Dien Bien is a beautiful part of Vietnam, with diverse ethnic groups and beautiful scenery as far as the eye can see. But its remote location, mountainous geography, and endemic poverty make it a haven for traffickers looking to exploit children.
Blue Dragon’s involvement in the province began just 2 years ago. Since then we have been involved in rescues of girls and young women trafficked for the sex trade, and both girls and boys trafficked to southern garment factories. Just a week ago we rescued 16 children, aged as young as 11, who had been enslaved in factories.
The youngest had been in the factories for 11 months. They hadn’t set foot outside once.
The oldest, aged 16 or 17, had been there for up to 3.5 years. They too had not been allowed out. They were locked into upstairs workshops where nobody could see or hear them. It took Blue Dragon’s anti-trafficking team weeks of searching to find the factories, and to be sure we had the right places.
Not only were the kids locked away, but they were denied contact with their families for the first 2 years of their ’employment’. After 2 years, they were allowed to talk to their parents on a mobile phone; but the traffickers were standing right there throughout the conversation, and the kids could only speak in Vietnamese. The children, however, are all from ethnic minority communities where Vietnamese is not their mother tongue. It’s likely that their parents, on the other end of the phone, could hardly understand a word.
And then this week Blue Dragon represented a young woman in court, also in Dien Bien, where her trafficker was charged and sentenced to 11 years in prison. The trafficker was a young woman, in her early 20s. Illiterate and poor, she heard that she could make some fast money by tricking girls into following her to the Chinese border, then handing them over to brothel owners on the other side. Blue Dragon was involved in the rescue of this young victim some months ago, and we were glad to see the case resolved with justice done.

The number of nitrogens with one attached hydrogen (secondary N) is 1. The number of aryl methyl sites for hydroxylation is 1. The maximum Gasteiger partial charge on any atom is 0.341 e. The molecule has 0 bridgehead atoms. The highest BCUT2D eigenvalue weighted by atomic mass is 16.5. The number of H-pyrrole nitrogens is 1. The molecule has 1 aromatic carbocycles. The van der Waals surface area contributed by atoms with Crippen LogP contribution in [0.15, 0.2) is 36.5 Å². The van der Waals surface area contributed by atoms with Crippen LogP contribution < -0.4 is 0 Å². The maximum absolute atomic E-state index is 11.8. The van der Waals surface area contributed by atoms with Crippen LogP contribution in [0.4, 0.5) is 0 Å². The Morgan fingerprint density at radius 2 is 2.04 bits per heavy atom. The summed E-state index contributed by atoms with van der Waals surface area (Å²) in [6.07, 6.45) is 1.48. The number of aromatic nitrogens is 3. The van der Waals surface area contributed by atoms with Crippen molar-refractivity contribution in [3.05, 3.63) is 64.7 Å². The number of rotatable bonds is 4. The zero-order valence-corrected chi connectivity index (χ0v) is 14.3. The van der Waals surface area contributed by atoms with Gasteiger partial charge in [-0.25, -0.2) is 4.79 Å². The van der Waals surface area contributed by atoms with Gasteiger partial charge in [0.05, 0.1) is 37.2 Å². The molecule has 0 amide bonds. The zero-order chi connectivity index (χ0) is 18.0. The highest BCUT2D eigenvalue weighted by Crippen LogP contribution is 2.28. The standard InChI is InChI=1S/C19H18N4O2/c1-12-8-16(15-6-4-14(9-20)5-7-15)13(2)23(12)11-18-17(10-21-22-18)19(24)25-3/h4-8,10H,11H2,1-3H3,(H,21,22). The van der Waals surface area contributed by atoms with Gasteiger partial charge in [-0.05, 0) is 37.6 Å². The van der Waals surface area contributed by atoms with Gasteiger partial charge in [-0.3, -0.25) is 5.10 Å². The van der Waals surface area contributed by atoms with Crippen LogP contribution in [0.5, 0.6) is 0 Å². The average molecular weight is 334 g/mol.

The traffickers, brothel owners and factory owners all know that they’re doing wrong. There’s no question about that: they try to hide their activities and do their best to avoid detection. But when caught, they all have justifications for their actions.
Without fail, they insist that what they were doing isn’t a big deal. If they didn’t do it, someone else might. The kids were poor anyway, so maybe this was a better chance for them.
It’s a sad insight into human nature that people do this. We do this. I can’t imagine a dog trading its young, and yet the most intelligent creature on earth does.
But that’s only half the story. The other half is the compassion and commitment of those who fight against trafficking: the parents who don’t give up; the kids who rebound even after years of being locked up; the police who travel from one end of the country to the other to raid factories and catch traffickers.
One of the joys of being part of Blue Dragon is that, while we see the very worst human behaviour, we also see the very best. And the best of the best is the inspiring resilience of the young people who, time and again, get their lives back together and face the future with a bravery I cannot conceive.
The fight against human trafficking has a long way to go. But as long as there is some goodness in people, there’s always a chance we will win.